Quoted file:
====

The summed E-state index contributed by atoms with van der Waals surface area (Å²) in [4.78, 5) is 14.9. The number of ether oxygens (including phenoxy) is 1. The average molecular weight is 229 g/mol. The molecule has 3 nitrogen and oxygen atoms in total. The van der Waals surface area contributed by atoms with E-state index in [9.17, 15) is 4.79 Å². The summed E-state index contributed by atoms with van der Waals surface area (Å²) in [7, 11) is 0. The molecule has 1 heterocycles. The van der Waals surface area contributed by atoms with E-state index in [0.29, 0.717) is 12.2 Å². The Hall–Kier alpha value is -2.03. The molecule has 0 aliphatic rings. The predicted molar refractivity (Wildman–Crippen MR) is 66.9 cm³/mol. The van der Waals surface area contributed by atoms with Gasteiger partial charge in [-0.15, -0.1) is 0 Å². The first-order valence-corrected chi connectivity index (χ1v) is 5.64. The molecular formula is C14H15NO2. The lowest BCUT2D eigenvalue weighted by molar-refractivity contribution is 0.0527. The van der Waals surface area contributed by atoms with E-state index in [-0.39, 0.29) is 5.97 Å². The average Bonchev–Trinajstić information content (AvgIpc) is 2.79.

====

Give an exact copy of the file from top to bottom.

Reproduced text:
The summed E-state index contributed by atoms with van der Waals surface area (Å²) in [4.78, 5) is 14.9. The number of ether oxygens (including phenoxy) is 1. The average molecular weight is 229 g/mol. The molecule has 3 nitrogen and oxygen atoms in total. The van der Waals surface area contributed by atoms with E-state index in [9.17, 15) is 4.79 Å². The summed E-state index contributed by atoms with van der Waals surface area (Å²) in [7, 11) is 0. The molecule has 1 heterocycles. The van der Waals surface area contributed by atoms with E-state index in [0.29, 0.717) is 12.2 Å². The Hall–Kier alpha value is -2.03. The molecule has 0 aliphatic rings. The predicted molar refractivity (Wildman–Crippen MR) is 66.9 cm³/mol. The van der Waals surface area contributed by atoms with Gasteiger partial charge in [-0.15, -0.1) is 0 Å². The first-order valence-corrected chi connectivity index (χ1v) is 5.64. The molecular formula is C14H15NO2. The lowest BCUT2D eigenvalue weighted by molar-refractivity contribution is 0.0527. The van der Waals surface area contributed by atoms with E-state index in [-0.39, 0.29) is 5.97 Å². The average Bonchev–Trinajstić information content (AvgIpc) is 2.79.